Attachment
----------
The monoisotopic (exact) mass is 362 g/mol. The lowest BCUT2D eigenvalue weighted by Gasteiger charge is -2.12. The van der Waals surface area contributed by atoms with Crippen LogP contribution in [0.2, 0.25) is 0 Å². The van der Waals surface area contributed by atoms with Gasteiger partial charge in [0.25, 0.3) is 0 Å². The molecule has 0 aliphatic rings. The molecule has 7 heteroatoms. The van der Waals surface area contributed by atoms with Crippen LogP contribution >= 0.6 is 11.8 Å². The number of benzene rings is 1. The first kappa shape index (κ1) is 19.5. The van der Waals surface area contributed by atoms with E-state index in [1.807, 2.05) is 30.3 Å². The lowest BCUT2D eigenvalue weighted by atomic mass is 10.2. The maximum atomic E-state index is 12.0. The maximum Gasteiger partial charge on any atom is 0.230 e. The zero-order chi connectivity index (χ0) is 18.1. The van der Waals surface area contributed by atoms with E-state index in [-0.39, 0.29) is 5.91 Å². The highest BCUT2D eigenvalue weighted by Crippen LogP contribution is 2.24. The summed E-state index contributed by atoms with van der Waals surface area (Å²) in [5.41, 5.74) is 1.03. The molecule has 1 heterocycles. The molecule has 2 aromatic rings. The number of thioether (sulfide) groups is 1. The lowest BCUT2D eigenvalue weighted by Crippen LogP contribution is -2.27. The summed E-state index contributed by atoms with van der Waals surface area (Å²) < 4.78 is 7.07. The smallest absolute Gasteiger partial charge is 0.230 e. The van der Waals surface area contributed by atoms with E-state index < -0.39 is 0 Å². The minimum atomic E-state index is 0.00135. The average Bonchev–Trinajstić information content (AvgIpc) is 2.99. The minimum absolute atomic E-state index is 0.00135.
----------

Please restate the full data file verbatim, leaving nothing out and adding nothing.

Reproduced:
The monoisotopic (exact) mass is 362 g/mol. The lowest BCUT2D eigenvalue weighted by Gasteiger charge is -2.12. The van der Waals surface area contributed by atoms with Crippen LogP contribution in [0.2, 0.25) is 0 Å². The van der Waals surface area contributed by atoms with Gasteiger partial charge in [0.25, 0.3) is 0 Å². The molecule has 0 aliphatic rings. The molecule has 7 heteroatoms. The van der Waals surface area contributed by atoms with Crippen LogP contribution >= 0.6 is 11.8 Å². The number of benzene rings is 1. The first kappa shape index (κ1) is 19.5. The van der Waals surface area contributed by atoms with E-state index in [1.807, 2.05) is 30.3 Å². The lowest BCUT2D eigenvalue weighted by atomic mass is 10.2. The maximum atomic E-state index is 12.0. The maximum Gasteiger partial charge on any atom is 0.230 e. The zero-order chi connectivity index (χ0) is 18.1. The van der Waals surface area contributed by atoms with E-state index in [-0.39, 0.29) is 5.91 Å². The highest BCUT2D eigenvalue weighted by Crippen LogP contribution is 2.24. The summed E-state index contributed by atoms with van der Waals surface area (Å²) in [5.41, 5.74) is 1.03. The molecule has 1 heterocycles. The molecule has 2 aromatic rings. The number of thioether (sulfide) groups is 1. The lowest BCUT2D eigenvalue weighted by Crippen LogP contribution is -2.27. The summed E-state index contributed by atoms with van der Waals surface area (Å²) < 4.78 is 7.07. The smallest absolute Gasteiger partial charge is 0.230 e. The van der Waals surface area contributed by atoms with E-state index < -0.39 is 0 Å². The minimum atomic E-state index is 0.00135. The average Bonchev–Trinajstić information content (AvgIpc) is 2.99. The minimum absolute atomic E-state index is 0.00135.